The mallorn leaves had woven a golden band between the shore and the sea. Rhiann picked the bird up from a nest of leaves and froth and wrung its neck to end its suffering.
She sat down cradling the bird in her lap, stroking the fine head with her fingertips. Dead birds were a common enough sight, but that was death in keeping with the order of things. An arrow out nowhere, a groundless killing was something new, and feelings she had no name for seeped in, feelings others would recognise as sorrow and fear. They were tugging, pulling her slowly into the world.


Rhiann sat absolutely still, staring into nothing for hours and did not see the ship appearing out of the mist on the western horizon.

The ships from Tor Eresseä no longer came regularly, and always in secret when they did come, arriving by dusk and leaving at dawn, like sea-mist. The last ship had visited was just short of a year before her birth, but she didn’t know that.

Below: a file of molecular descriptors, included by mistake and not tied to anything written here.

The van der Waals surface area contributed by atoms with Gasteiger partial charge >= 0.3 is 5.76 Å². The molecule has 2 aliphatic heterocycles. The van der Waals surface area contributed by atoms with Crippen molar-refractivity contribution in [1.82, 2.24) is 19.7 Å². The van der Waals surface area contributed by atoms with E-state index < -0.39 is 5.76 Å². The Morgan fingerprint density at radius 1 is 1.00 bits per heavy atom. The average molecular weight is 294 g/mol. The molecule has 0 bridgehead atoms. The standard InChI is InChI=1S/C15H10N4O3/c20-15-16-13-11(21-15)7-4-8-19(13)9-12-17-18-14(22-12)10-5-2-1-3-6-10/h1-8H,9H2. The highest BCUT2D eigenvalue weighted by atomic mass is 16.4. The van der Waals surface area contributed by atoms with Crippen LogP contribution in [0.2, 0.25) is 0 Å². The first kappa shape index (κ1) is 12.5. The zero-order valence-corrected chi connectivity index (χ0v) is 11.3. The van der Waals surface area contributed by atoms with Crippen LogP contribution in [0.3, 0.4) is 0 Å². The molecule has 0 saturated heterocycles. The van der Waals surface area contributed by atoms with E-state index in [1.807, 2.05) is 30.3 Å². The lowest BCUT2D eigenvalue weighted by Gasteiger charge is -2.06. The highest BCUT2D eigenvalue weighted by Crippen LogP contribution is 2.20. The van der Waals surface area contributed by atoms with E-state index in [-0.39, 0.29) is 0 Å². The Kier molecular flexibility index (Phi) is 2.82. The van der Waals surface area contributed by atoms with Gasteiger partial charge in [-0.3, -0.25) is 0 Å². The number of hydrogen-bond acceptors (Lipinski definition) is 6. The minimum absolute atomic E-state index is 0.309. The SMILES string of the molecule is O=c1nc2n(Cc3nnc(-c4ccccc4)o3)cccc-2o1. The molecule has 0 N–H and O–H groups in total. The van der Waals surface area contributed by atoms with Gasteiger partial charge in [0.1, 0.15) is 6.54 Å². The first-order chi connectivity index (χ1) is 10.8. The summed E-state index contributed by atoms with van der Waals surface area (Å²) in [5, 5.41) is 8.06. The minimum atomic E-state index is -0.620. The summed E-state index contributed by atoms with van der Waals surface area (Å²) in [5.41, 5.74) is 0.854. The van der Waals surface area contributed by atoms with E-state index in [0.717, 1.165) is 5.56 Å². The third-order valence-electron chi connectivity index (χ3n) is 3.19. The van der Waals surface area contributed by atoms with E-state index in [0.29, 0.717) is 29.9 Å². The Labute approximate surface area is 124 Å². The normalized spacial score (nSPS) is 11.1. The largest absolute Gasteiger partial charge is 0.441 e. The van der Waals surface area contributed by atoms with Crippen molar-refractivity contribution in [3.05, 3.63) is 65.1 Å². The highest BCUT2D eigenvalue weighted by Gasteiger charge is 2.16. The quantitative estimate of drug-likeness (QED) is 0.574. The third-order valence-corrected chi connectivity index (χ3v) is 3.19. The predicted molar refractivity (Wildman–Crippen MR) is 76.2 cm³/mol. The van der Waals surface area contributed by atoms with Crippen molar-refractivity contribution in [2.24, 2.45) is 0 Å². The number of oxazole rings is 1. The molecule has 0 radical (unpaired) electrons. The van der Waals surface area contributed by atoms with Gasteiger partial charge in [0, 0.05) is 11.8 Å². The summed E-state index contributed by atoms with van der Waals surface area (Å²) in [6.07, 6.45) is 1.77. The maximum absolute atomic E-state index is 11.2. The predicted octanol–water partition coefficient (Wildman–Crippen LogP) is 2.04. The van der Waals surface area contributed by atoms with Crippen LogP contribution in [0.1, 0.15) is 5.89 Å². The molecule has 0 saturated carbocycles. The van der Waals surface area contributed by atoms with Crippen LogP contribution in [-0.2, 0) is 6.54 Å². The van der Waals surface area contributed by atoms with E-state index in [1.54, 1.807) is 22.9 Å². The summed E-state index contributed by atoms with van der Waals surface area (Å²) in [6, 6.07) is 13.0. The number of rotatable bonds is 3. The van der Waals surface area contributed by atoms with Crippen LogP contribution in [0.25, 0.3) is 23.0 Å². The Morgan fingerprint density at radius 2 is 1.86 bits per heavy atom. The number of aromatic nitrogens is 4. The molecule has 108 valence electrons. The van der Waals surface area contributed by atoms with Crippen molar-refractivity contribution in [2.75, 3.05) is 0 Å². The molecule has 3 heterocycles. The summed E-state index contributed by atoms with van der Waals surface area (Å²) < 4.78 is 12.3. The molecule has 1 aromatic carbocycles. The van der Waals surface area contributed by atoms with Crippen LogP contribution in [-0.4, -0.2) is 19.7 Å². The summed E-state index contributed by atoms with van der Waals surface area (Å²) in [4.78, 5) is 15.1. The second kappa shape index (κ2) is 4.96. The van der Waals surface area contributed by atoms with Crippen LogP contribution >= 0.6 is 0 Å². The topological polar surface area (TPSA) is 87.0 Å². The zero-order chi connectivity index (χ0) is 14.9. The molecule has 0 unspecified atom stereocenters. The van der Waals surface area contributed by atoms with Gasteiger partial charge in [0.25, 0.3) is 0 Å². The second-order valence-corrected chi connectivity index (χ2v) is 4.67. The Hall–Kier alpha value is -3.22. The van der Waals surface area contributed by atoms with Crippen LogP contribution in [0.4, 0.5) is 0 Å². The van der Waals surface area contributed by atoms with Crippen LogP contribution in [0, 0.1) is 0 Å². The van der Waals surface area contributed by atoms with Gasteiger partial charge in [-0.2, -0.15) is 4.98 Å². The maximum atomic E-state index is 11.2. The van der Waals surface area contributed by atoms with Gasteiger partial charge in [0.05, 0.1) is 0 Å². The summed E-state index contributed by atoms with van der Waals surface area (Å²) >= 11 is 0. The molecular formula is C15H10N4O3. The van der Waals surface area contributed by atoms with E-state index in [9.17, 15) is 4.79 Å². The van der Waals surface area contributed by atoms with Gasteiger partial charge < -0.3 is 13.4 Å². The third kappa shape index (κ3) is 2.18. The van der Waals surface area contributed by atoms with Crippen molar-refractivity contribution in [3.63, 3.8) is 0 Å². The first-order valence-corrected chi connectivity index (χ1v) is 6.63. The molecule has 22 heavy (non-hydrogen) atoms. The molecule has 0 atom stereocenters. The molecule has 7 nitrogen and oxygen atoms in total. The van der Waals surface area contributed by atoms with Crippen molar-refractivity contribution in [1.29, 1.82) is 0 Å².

Dusk fell into the leaves and embraced her gently, but she still didn’t move.
Then she became aware of a movement in the corner of her eye, and something about it made turn her head sharply. A stranger was standing about ten feet away watching her. He was tall and dark-haired and looked neither young nor old. Normally, she had little need for the company of others outwith her near family, but this stranger was different. She felt her rigid sorrow soften a little as she looked at him. He came slowly closer and their eyes locked. She recognized those eyes from her occasional gazing into the mirror - her own...ancient.
“Can I sit with you?" he asked. He spoke Sindarin, a language she did not associate with the open air, but only to be spoken indoors when they were alone. She nodded and took him in; the elongated limbs, the long hands, the narrow face and the sea-mist eyes. He looked beautiful and strange, and she recognised him with the oldest part of her memory; carried in bone and tissue.